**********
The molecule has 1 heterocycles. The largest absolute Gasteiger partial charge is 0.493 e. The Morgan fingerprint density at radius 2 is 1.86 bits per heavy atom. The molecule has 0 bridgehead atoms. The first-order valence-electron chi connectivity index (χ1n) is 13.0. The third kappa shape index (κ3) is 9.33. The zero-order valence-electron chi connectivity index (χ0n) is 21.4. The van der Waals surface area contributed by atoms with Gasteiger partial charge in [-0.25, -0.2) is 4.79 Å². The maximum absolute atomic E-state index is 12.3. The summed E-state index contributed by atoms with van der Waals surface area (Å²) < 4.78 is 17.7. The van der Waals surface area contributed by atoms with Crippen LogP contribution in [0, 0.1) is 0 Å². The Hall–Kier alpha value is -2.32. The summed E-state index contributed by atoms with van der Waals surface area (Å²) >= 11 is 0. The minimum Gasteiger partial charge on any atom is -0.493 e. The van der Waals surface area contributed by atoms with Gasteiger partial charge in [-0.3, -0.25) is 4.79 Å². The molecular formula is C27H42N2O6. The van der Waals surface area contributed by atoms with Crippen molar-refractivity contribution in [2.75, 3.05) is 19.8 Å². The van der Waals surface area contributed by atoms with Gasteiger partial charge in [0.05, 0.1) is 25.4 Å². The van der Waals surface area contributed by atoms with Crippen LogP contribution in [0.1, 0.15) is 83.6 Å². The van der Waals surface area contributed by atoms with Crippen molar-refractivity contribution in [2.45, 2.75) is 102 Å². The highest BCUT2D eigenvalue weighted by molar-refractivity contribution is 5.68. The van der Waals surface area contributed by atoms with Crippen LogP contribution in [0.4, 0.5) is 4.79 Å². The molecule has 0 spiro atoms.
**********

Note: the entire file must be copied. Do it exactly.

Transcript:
The molecule has 1 heterocycles. The largest absolute Gasteiger partial charge is 0.493 e. The Morgan fingerprint density at radius 2 is 1.86 bits per heavy atom. The molecule has 0 bridgehead atoms. The first-order valence-electron chi connectivity index (χ1n) is 13.0. The third kappa shape index (κ3) is 9.33. The zero-order valence-electron chi connectivity index (χ0n) is 21.4. The van der Waals surface area contributed by atoms with Gasteiger partial charge in [-0.25, -0.2) is 4.79 Å². The maximum absolute atomic E-state index is 12.3. The summed E-state index contributed by atoms with van der Waals surface area (Å²) < 4.78 is 17.7. The van der Waals surface area contributed by atoms with Crippen LogP contribution in [0, 0.1) is 0 Å². The Hall–Kier alpha value is -2.32. The summed E-state index contributed by atoms with van der Waals surface area (Å²) >= 11 is 0. The minimum Gasteiger partial charge on any atom is -0.493 e. The van der Waals surface area contributed by atoms with Gasteiger partial charge in [-0.3, -0.25) is 4.79 Å². The molecular formula is C27H42N2O6. The van der Waals surface area contributed by atoms with Crippen molar-refractivity contribution in [2.75, 3.05) is 19.8 Å². The van der Waals surface area contributed by atoms with Gasteiger partial charge in [0.05, 0.1) is 25.4 Å². The van der Waals surface area contributed by atoms with Crippen LogP contribution in [0.1, 0.15) is 83.6 Å². The van der Waals surface area contributed by atoms with Crippen molar-refractivity contribution in [2.45, 2.75) is 102 Å². The highest BCUT2D eigenvalue weighted by molar-refractivity contribution is 5.68. The van der Waals surface area contributed by atoms with Crippen LogP contribution in [0.4, 0.5) is 4.79 Å². The molecule has 0 spiro atoms.